Showing respect doesn’t mean compromising or downplaying our values. Showing respect doesn’t mean letting odious behavior pass without challenge. Showing respect at least means we can have a conversation with them without guilt or shame for having had it

When we show guilt for having had a conversation, we’re saying it was a mistake to have that conversation. Why should anyone give us the time of day if our attitude is that even talking with them is a mistake? 

When we show shame for having had a conversation with someone, or for receiving a kind word from them, we’re saying their taint is so bad, it rubs off and sticks to anyone who associates with them. Why should anyone care what we have to say, if that’s our attitude towards them? If we treat them as a caste of the unclean?

If we can’t have conversations like these without guilt or shame, we’re not making progress. If you’re not in favor of conversations between people like Joe Rogan, Rogan’s audience, and Cornel West, Abby Martin, Tulsi Gabbard, Cenk Uygur, Bernie Sanders, and Killer Mike, you’re not advocating progress.

I’m not at all diminishing the racist, misogynist, transphobic, and other awful things Rogan has done or said. I’m saying that’s a facet of who he is, and we should call him out for it. I’m saying that’s not the only facet of who he is; we should acknowledge those facets that do or might align with our goals and values as well as those that don’t. To do less is dishonest. It erases part of him no less than the “Bernie bro” canard erases the many women and people of color who are a significant majority of Sanders supporters. No single story about a people or a person is ever the whole story.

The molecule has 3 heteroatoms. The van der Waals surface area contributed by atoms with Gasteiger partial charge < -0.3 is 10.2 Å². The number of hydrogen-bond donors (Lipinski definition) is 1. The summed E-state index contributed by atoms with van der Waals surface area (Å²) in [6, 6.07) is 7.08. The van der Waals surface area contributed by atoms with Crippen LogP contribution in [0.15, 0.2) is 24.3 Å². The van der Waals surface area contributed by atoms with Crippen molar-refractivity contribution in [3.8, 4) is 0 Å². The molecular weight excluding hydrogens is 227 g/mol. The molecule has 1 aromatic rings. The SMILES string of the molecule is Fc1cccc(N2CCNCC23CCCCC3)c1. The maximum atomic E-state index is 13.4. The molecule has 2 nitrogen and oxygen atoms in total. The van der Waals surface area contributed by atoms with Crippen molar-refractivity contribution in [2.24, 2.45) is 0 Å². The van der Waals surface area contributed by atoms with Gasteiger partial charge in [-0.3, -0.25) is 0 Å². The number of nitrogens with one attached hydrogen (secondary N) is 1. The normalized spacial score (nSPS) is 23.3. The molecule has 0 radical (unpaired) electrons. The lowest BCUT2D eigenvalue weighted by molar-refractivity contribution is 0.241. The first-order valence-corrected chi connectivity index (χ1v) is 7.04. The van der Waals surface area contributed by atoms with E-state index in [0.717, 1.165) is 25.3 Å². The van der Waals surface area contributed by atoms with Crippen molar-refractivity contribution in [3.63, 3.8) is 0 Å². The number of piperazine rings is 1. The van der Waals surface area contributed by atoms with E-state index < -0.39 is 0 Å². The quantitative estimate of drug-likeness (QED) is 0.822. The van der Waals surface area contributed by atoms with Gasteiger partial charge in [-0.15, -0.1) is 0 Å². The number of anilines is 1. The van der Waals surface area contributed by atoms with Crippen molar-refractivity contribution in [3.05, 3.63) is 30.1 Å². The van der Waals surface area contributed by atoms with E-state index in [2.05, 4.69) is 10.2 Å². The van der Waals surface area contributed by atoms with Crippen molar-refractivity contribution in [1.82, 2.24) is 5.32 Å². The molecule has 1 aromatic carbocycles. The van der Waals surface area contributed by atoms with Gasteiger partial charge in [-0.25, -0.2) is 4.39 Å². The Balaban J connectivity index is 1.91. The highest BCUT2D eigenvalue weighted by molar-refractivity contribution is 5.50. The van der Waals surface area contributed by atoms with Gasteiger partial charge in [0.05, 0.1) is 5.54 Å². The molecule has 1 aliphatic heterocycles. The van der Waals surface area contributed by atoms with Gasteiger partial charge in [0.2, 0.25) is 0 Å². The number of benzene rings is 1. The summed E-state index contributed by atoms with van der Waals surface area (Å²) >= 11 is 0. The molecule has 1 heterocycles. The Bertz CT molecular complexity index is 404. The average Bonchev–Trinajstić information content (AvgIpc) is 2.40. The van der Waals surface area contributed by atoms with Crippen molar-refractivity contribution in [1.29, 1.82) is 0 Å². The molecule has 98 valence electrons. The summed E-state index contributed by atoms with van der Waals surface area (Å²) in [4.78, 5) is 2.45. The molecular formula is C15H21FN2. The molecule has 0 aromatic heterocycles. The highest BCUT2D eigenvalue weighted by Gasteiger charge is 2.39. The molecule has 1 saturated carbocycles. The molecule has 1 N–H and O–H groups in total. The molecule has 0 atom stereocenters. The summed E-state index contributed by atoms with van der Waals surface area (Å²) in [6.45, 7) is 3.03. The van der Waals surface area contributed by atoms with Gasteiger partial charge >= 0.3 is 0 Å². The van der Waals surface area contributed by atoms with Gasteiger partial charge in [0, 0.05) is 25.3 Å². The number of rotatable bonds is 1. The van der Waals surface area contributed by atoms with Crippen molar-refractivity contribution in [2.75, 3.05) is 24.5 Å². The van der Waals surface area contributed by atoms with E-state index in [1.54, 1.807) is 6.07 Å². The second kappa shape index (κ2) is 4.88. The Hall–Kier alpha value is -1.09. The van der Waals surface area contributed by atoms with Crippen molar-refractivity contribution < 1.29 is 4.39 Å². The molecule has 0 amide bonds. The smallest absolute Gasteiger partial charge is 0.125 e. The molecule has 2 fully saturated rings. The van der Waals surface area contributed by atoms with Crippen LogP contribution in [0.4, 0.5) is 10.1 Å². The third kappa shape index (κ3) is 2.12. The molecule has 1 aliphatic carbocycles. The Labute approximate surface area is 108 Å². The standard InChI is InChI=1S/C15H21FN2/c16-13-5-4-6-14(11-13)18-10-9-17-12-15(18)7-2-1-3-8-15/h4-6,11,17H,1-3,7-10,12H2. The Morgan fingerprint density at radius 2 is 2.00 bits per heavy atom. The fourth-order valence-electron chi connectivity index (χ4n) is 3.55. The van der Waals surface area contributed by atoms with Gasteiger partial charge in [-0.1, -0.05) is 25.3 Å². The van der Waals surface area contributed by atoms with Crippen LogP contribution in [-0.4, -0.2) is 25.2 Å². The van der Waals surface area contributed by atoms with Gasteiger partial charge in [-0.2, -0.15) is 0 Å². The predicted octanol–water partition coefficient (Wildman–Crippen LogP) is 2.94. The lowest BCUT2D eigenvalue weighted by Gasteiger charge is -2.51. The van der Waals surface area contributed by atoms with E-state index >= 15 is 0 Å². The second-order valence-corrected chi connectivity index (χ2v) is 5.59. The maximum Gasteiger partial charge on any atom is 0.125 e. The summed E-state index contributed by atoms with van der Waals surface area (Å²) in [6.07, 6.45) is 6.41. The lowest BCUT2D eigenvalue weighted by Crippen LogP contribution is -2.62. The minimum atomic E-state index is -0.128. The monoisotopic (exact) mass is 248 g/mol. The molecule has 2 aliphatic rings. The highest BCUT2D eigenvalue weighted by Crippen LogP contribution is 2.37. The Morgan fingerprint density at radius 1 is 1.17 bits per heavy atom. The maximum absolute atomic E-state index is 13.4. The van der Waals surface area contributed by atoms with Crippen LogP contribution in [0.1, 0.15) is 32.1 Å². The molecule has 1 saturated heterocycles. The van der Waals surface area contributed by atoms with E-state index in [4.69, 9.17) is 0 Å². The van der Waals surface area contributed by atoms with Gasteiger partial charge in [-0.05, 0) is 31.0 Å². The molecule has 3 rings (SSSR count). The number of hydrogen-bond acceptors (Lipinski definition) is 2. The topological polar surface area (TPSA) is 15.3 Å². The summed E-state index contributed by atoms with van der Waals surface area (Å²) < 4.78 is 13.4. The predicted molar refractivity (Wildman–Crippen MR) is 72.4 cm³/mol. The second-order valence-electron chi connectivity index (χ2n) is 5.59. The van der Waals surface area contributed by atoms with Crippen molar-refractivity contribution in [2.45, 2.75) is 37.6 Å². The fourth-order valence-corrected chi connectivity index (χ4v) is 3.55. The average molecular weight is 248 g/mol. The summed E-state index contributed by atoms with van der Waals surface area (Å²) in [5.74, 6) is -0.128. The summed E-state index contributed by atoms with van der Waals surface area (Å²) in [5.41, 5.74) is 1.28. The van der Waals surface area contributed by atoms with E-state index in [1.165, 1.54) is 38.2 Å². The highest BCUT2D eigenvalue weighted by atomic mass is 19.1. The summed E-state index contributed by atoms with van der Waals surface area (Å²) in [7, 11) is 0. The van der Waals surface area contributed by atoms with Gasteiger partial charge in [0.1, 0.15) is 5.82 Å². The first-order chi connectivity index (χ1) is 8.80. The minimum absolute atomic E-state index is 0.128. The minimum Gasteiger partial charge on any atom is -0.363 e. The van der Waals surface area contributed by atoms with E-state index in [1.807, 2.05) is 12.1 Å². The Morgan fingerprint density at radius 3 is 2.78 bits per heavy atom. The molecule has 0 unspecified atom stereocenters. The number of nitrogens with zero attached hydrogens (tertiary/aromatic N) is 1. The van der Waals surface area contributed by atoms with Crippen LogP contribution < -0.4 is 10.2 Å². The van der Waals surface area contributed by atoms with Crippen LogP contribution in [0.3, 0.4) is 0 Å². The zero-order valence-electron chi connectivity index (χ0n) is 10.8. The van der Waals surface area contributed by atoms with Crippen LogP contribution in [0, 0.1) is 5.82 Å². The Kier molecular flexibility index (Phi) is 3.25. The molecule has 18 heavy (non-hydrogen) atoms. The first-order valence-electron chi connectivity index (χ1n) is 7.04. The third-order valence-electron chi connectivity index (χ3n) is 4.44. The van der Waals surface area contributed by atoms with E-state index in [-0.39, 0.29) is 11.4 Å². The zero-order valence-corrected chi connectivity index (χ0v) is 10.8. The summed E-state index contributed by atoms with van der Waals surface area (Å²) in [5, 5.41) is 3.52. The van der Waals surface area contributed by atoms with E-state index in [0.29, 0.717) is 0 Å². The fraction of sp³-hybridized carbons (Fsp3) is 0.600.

Why did Rogan endorse Sanders? In his own words,

I think I’ll probably vote for Bernie. Him as a human being when I was hanging out with him, I believe in him. I like him, I like him a lot. Look, you could dig up dirt on every single human being that’s ever existed if you catch them in their worst moment and you magnify those moments and you cut out everything else and you only display those worst moments. That said, you can’t find very many with Bernie. He’s been insanely consistent his entire life. He’s basically been saying the same thing, been for the same thing his whole life. And that in and of itself is a very powerful structure to operate from.

Those sentiments could easily have come from any number of solid social justice advocates. Sanders didn’t change one iota of his platform or positions to get Rogan’s endorsement. If he had, based on the criteria Rogan cites, Rogan wouldn’t have endorsed him. Rogan didn’t change Sanders, Sanders changed Rogan. Rogan is modeling that change to his audience, bringing many of them along with him. Rogan knows he has that kind of influence. He’s using it to further our agenda, the social and economic justice agenda. We shouldn’t shame Sanders into a retraction. We should acknowledge the new and potential members of our coalition among his audience, and welcome them to the discussion.

If we won’t talk with and show some respect for people who are willing to listen and are persuadable, we’re not really interested in progress by persuasion.

We have the better arguments.
When people are willing to listen, we win.